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If you’re looking for private student loan forgiveness programs, you might come up short handed. That’s because they don’t exist.

You may have read or heard about student loan forgiveness programs, such as Public Service Loan Forgiveness and Teacher Loan Forgiveness. Those are only options for borrowers with eligible federal student loans.

Some private student lenders will discharge your debt if you become permanently disabled, but that’s not always the case. Nor is it much solace if you’re looking for options today. Private student loans with a cosigner may also be discharged if you die (the debt will never pass on if you don’t have a cosigner). But again, that’s not much help.

If you’re looking for help with private student loans, either because you’re having trouble making payments or looking for ways to pay them off sooner, you might want to consider the following.

Private Student Loan Modification

When you’re having trouble making payments, one of the first things to do is reach out to your lender or loan servicer. Some private student lenders have hardship or loan modifications programs that you can use to temporarily lower your monthly payment and/or your interest rate.

Contact your lender as soon as possible because silence won’t get you anywhere, and it might even limit your options.

For example, if your private student loans are in default, meaning you’re 120 or more days late on a payment, you might not qualify for one of the assistance programs. You also could face fees, immediately owe the entire loan balance, and wind up having to deal with a collections agency or garnished wages.

Refinance to Lower Your Interest Rate and Payments

If you’re struggling to make your monthly payments, refinancing might not be the best option. But it could be a good idea if you’re looking to pay off the debt sooner, lower your monthly payments, and save money on interest.

Many students have poor, if any, credit when they first take out student loans and qualify with the help of a cosigner. If you’ve built credit since graduation and have a steady income, you could qualify to refinance your student loans.

When you refinance a loan, you take out a new loan to repay your current debt. Your new interest rate could be lower, which can lower your monthly payment and repayment term. If you can afford to make higher payments and get a lower interest rate, you could shave years of your repayment period.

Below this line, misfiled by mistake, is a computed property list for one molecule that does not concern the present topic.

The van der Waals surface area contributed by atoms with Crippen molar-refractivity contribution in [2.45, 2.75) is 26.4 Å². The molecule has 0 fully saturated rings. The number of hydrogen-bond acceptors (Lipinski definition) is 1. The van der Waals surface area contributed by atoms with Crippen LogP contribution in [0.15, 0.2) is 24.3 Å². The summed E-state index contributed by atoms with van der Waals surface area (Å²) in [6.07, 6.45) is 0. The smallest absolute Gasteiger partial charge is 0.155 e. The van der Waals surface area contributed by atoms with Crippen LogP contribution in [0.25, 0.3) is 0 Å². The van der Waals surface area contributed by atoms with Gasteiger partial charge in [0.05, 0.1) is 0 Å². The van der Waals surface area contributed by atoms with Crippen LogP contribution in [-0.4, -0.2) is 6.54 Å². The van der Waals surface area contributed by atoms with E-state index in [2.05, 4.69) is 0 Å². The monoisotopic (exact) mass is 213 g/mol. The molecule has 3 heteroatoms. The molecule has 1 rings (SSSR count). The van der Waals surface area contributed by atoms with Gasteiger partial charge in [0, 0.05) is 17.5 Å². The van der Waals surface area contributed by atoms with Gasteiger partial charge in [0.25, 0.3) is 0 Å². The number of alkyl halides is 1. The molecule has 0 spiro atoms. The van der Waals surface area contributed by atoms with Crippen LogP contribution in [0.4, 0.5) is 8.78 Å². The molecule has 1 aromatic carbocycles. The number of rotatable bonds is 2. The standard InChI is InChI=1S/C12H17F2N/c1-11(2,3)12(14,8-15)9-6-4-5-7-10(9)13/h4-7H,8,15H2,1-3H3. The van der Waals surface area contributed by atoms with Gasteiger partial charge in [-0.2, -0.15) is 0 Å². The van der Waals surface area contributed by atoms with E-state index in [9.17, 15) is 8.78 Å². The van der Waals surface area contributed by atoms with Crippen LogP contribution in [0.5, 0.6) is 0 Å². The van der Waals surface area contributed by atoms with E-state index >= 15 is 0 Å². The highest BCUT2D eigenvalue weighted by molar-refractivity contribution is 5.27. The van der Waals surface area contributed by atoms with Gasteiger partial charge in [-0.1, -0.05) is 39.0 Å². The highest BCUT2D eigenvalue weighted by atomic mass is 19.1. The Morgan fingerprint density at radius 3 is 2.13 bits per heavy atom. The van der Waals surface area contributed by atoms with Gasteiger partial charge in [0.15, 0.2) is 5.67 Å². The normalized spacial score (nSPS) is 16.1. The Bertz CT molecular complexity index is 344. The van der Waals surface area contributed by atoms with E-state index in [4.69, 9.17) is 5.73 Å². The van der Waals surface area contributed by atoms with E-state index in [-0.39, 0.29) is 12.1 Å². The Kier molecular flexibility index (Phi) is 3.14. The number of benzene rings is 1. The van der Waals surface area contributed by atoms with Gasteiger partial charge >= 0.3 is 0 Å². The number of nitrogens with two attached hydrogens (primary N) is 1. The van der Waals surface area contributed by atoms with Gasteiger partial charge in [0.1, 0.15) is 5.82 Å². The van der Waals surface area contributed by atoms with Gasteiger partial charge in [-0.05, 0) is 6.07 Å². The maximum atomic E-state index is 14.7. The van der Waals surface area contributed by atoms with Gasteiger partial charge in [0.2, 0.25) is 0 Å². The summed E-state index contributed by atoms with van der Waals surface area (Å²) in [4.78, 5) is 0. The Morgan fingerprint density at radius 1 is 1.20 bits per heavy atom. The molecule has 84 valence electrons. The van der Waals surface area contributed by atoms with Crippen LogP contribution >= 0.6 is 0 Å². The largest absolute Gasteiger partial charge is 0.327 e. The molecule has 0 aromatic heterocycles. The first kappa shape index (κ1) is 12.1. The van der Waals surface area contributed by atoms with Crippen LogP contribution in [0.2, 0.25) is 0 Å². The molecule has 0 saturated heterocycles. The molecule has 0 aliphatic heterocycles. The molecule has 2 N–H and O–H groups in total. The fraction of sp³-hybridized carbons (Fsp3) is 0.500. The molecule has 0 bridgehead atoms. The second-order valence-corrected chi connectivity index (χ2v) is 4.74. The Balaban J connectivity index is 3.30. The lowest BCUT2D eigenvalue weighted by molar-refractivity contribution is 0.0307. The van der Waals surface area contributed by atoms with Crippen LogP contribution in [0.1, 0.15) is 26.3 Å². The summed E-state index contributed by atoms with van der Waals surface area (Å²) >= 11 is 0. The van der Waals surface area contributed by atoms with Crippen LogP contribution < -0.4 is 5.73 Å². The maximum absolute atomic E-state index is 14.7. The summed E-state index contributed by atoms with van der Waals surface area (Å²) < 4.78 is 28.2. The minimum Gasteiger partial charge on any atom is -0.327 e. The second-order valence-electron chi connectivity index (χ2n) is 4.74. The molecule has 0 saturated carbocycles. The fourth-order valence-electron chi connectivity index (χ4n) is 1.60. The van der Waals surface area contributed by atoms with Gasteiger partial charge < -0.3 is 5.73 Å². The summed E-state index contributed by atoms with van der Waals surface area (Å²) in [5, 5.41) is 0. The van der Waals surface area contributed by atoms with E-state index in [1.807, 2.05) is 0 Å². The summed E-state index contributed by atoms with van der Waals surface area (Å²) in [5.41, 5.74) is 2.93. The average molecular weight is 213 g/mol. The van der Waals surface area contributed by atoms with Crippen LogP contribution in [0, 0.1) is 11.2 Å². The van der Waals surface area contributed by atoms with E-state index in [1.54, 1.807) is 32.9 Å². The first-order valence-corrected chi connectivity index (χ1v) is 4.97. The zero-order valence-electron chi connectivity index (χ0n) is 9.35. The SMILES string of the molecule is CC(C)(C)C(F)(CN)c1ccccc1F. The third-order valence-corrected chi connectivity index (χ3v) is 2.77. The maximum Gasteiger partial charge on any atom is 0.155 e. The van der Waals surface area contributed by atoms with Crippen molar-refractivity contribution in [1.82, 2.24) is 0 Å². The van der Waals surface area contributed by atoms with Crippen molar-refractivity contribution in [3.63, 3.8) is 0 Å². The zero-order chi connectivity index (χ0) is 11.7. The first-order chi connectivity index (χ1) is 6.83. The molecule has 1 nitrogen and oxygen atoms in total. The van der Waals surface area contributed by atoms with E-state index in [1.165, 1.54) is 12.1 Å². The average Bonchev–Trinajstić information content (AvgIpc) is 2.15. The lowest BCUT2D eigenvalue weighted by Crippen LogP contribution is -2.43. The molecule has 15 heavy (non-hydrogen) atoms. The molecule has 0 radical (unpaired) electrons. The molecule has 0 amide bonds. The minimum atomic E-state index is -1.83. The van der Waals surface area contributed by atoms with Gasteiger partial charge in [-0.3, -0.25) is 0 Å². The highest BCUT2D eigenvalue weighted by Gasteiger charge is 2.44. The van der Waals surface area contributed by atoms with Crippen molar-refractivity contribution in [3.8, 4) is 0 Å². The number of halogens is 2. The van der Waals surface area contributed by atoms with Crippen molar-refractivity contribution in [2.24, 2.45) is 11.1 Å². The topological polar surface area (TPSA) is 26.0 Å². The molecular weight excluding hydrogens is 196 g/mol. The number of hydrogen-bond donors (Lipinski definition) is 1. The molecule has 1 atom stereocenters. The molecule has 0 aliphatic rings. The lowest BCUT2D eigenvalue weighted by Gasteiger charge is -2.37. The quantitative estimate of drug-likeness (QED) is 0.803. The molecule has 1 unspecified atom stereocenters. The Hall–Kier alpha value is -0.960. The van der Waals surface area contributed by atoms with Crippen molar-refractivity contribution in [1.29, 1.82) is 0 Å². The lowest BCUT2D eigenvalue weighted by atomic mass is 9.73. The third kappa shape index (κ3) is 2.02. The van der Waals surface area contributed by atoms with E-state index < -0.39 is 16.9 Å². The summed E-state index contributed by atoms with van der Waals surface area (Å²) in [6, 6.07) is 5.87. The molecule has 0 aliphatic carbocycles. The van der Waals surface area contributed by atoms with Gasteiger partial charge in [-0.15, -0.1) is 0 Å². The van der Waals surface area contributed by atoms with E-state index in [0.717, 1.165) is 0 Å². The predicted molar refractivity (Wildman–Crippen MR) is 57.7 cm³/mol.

The lowest interest rates are available to the most creditworthy applicants. Your credit score can be important, but so is your monthly income, collective monthly debt payments, loan repayment history, and employment status.

You can also refinance federal student loans, and doing so could lower your interest rate. However, you’ll lose the federal loan repayment options and protections, including the option to use one of the federal loan forgiveness programs. If you want to keep those options open, you could refinance your private student loans, but not your federal student loans.

Put Your Loans into Forbearance or Deferment

It won’t get rid of your private student loans, but you may be able to temporarily stop making payments by putting them into deferment or forbearance.

Forbearance and deferment should be a last-resort option for many borrowers. Your private student loans will continue to accrue interest while you’re not making payments, and your total debt can grow significantly during this time.

However, if you won’t be able to make payments, these are better options than missing payments and winding up with fees and a damaged credit score.

Forbearance is generally for people who’re having trouble making payments due to financial hardship, possibly because of illness or the loss of a job. You may only be able to put your loans into forbearance for six months to a year.

By contrast, deferment is often for people who may have trouble making payments because they’re going back to school, join the military, enroll in a residency program, or join a public service organization, such as the Red Cross or Peace Corps. You may be able to defer your loans for up to several years.

Your options may can depend on your circumstances, loans, and lender, and whether or not you’ve taken forbearance or deferment in the past. In some cases, lenders impose a lifetime limit on the amount of time a loan can be in either program.

The rules may be different for federal student loans as well. For example, some types of federal student loans won’t accrue interest during deferment.

Review Your Federal Student Loan Options

Your focus may be on your private student loans at the moment, but if you have a mix of federal and private student loans, you could take a big-picture approach.

Although your private student loans won’t qualify, you may be able to lower your federal student loan payments by switching to one of the income-driven repayment plans. This can free up some of your monthly cash flow, making it easier to pay your private student loans and other bills on time.

Find Another Source of Income

Lowering your student loan payments or putting off your payments can help you make ends meet, but so could increasing your income. Finding a way to make more money may actually be the best option in the long run. Delaying or lowering your payments can lead to paying more in interest over time.

Of course, making more money is easier said than done. But it is possible. Look for a second job, increase your hours or pay rate at your current job, or find flexible work as a participant in the gig economy. The work may not be glamorous, but it can help you get ahead.

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